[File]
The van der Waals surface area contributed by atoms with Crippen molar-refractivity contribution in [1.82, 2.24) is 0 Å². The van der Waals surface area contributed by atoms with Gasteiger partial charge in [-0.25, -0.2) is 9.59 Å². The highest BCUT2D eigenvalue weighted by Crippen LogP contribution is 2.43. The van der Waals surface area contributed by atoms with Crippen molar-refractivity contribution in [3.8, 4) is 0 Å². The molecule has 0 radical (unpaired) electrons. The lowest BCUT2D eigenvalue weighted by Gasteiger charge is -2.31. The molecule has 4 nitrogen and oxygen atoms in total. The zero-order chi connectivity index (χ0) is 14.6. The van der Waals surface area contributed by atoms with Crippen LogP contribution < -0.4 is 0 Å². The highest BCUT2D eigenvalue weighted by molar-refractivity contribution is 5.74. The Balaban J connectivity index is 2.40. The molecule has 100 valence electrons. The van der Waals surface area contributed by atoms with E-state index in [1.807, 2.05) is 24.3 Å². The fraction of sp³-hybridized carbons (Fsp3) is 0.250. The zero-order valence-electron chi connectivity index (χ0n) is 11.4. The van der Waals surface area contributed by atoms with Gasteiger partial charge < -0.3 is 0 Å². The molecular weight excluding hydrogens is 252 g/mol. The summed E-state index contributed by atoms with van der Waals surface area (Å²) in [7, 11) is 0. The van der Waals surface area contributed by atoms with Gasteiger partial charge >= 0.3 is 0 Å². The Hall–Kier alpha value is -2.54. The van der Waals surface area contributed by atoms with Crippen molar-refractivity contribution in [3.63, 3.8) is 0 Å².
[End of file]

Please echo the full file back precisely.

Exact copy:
The van der Waals surface area contributed by atoms with Crippen molar-refractivity contribution in [1.82, 2.24) is 0 Å². The van der Waals surface area contributed by atoms with Gasteiger partial charge in [-0.25, -0.2) is 9.59 Å². The highest BCUT2D eigenvalue weighted by Crippen LogP contribution is 2.43. The van der Waals surface area contributed by atoms with Crippen molar-refractivity contribution in [3.8, 4) is 0 Å². The molecule has 0 radical (unpaired) electrons. The lowest BCUT2D eigenvalue weighted by Gasteiger charge is -2.31. The molecule has 4 nitrogen and oxygen atoms in total. The zero-order chi connectivity index (χ0) is 14.6. The van der Waals surface area contributed by atoms with Crippen LogP contribution < -0.4 is 0 Å². The highest BCUT2D eigenvalue weighted by molar-refractivity contribution is 5.74. The Balaban J connectivity index is 2.40. The molecule has 100 valence electrons. The van der Waals surface area contributed by atoms with E-state index in [1.807, 2.05) is 24.3 Å². The fraction of sp³-hybridized carbons (Fsp3) is 0.250. The zero-order valence-electron chi connectivity index (χ0n) is 11.4. The van der Waals surface area contributed by atoms with Gasteiger partial charge < -0.3 is 0 Å². The molecular weight excluding hydrogens is 252 g/mol. The summed E-state index contributed by atoms with van der Waals surface area (Å²) in [7, 11) is 0. The van der Waals surface area contributed by atoms with Gasteiger partial charge >= 0.3 is 0 Å². The Hall–Kier alpha value is -2.54. The van der Waals surface area contributed by atoms with Crippen molar-refractivity contribution in [3.63, 3.8) is 0 Å².